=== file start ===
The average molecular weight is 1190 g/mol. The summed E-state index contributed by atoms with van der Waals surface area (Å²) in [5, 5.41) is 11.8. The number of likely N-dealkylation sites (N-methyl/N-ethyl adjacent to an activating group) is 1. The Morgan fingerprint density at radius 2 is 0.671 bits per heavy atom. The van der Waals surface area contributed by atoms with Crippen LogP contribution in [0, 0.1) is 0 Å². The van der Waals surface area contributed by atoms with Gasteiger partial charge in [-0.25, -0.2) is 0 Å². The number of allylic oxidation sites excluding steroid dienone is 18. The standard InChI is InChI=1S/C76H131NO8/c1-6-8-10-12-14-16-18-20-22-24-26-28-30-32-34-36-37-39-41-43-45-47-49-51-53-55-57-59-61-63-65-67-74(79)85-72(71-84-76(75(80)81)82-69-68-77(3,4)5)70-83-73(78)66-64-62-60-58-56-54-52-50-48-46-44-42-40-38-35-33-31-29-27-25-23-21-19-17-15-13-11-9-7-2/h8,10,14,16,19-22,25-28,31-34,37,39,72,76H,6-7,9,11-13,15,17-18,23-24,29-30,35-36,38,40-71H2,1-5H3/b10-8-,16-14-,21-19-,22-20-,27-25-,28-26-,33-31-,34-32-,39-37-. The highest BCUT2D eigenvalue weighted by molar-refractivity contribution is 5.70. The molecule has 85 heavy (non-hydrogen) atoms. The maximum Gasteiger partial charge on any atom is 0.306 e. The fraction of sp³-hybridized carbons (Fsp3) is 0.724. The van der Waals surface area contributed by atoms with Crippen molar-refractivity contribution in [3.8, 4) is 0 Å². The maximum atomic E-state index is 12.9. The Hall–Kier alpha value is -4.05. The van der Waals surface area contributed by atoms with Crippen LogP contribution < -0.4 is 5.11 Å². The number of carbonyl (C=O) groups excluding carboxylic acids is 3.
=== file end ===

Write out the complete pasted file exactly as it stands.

The average molecular weight is 1190 g/mol. The summed E-state index contributed by atoms with van der Waals surface area (Å²) in [5, 5.41) is 11.8. The number of likely N-dealkylation sites (N-methyl/N-ethyl adjacent to an activating group) is 1. The Morgan fingerprint density at radius 2 is 0.671 bits per heavy atom. The van der Waals surface area contributed by atoms with Crippen LogP contribution in [0, 0.1) is 0 Å². The van der Waals surface area contributed by atoms with Gasteiger partial charge in [-0.25, -0.2) is 0 Å². The number of allylic oxidation sites excluding steroid dienone is 18. The standard InChI is InChI=1S/C76H131NO8/c1-6-8-10-12-14-16-18-20-22-24-26-28-30-32-34-36-37-39-41-43-45-47-49-51-53-55-57-59-61-63-65-67-74(79)85-72(71-84-76(75(80)81)82-69-68-77(3,4)5)70-83-73(78)66-64-62-60-58-56-54-52-50-48-46-44-42-40-38-35-33-31-29-27-25-23-21-19-17-15-13-11-9-7-2/h8,10,14,16,19-22,25-28,31-34,37,39,72,76H,6-7,9,11-13,15,17-18,23-24,29-30,35-36,38,40-71H2,1-5H3/b10-8-,16-14-,21-19-,22-20-,27-25-,28-26-,33-31-,34-32-,39-37-. The highest BCUT2D eigenvalue weighted by molar-refractivity contribution is 5.70. The molecule has 85 heavy (non-hydrogen) atoms. The maximum Gasteiger partial charge on any atom is 0.306 e. The fraction of sp³-hybridized carbons (Fsp3) is 0.724. The van der Waals surface area contributed by atoms with Crippen molar-refractivity contribution in [3.8, 4) is 0 Å². The maximum atomic E-state index is 12.9. The Hall–Kier alpha value is -4.05. The van der Waals surface area contributed by atoms with Crippen LogP contribution < -0.4 is 5.11 Å². The number of carbonyl (C=O) groups excluding carboxylic acids is 3.